Referring now to the drawings wherein like reference numerals designate identical or corresponding parts throughout the several views, and more particularly to FIG. 1, a jack type connector in accordance with the present invention is described generally by the numeral 10. Jack 10 receives a plug 12 shown partially in cross section in FIG. 2. Although the disclosure describes the preferred embodiment, it is understood that the particular jack and plug and details of each are representative of an environment in which the present invention as claimed may be used.
As shown in FIG. 2, jack 10 includes a frame in the form of housing 14 to which insulating material is molded to form support 16 for spring conductor 18, as well as for central conductor 20 and auxiliary conductor 22. An insert 24 is fastened to wall 26 of housing 14. Spring conductor 18 is normally in contact with insert 24, a contact which is broken by insulator ring 28 of plug 12 on connection of plug 12 with jack 10.
Housing 14, in the embodiment shown, includes a base 30 with a connected barrel 32 (see FIG. 3). Base 30 has a box-like shape with an open bottom and an open back. Barrel 32 is cylindrical and extends outwardly from a forward wall 34 of base 30. Barrel 32 includes an opening 36 along its upper portion adjacent to front wall 34 (see FIG. 4). Additional openings 38 and 40 are located in the bottom portion of barrel 32. Opening 38 is also adjacent to front wall 34. Opening 40 is spaced forwardly from opening 38. Cross member 42 which is a part of barrel 32 separates openings 38 and 40. As shown in FIGS. 5 and 6, ridges 44 extend along the axial direction of barrel 32 on opposite sides of openings 38 and 40 and cross member 42. In addition, cross member 42 includes a strengthening ridge 46 extending in the axial direction.
An insert 24 is pressed into opening 40 to completely fill opening 40. The outer surface of insert 24 generally conforms with the outer surface of barrel 32. Insert 24 is discussed more fully hereinafter.
Support 16 is made by molding an insulating material to include an outer part 52 molded to housing 14 and an inner part 54 for insertion into outer part 52. The insulating material for support 16 is formed to include designated cavities for the various conductors, but otherwise substantially fills base 30 and the rearward portion of barrel 32. During molding, the insulating material of outer part 52 flows through openings 36 and 38 and over the outer surface of insert 24 and is formed to have threads 50 about the rearward portion of barrel 32. Threads 50 mate with a shell (not shown) of plug 12 to hold plug 12 to jack 10. Inner part 54, which provides support between spring conductor 18 and central conductor 20, fits within outer part 52.
Central conductor 20 is received within inner part 54 of support 16. Central conductor 20 includes a lead 56 extending out the back of outer part 52 and along the back wall to protrude beneath base 30. The plug receiving end 58 of central conductor 20 has a cylindrical shape with a plurality of fingers for receiving probe conductor 60 of plug 12. Auxiliary conductor 22 is installed in a cavity of outer part 52 and has a lead 62 extending outwardly from outer portion 52 and downwardly along the rear wall to protrude beneath base 30. Spring conductor 18 is cylindrically shaped and also has a lead (not shown) extending outwardly through the back wall of outer portion 52 and downwardly to protrude beneath base 30. Spring conductor 54 extends to near the forward end 64 of inner portion 54 of support 16. A pair of cantilevered members 66 are in unity with spring conductor 18 near its rear end. Members 66 are formed as springs to include contact portions 68 which in the case of one member 66 contact insert 24, while in the case of the other member 66 contacts auxiliary conductor 22. Plug 12 includes an outer conductor 70 for making contact with the forward end 72 of spring conductor 18. Insulating ring 28 of plug 12 extends beyond probe conductor 60 and outer conductor 70 to contact and compress members 66 to open contact between the members 66 and insert 24 auxiliary conductor 22.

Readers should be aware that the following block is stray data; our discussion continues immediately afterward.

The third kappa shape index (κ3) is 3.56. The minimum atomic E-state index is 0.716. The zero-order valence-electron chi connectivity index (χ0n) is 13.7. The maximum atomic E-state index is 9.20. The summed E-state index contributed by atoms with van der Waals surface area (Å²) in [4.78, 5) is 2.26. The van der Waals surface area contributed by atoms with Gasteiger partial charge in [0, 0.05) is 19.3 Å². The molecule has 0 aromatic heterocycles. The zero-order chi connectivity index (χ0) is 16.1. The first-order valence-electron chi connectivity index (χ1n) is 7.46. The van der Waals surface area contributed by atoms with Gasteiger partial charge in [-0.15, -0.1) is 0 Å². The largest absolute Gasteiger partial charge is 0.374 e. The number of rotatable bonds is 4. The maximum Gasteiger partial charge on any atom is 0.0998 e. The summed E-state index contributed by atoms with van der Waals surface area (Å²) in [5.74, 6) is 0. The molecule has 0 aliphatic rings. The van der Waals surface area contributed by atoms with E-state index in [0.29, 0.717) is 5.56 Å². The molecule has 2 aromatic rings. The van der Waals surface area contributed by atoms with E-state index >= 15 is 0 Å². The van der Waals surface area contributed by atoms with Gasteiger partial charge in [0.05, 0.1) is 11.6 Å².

Housing 14 is preferably cast. Highly conductive materials such as gold, silver, copper, tin-lead alloy, etc., are either too expensive to use for a part the size of housing 14 or are too soft or are not easily cast or have some similar drawback. Preferably, housing 14 is cast from a material like zinc, brass, steel, bronze, etc. However, since these materials are susceptible to corrosion, it is further preferable to plate the casting. A corrosion-resistant material which may be plated at reasonable cost and which has acceptable conductivity characteristics is nickel. In addition, nickel has a high melting temperature so that it will not flow during molding of the insulating material to form support 16. In any case, although not necessary, it is evident that there are engineering and commercial reasons to form parts, such as housing 14, from a substrate material and then plate it with another material. Such procedure may also be advisable with respect to smaller parts or even all metallic parts of a particular assembly, such as jack 10.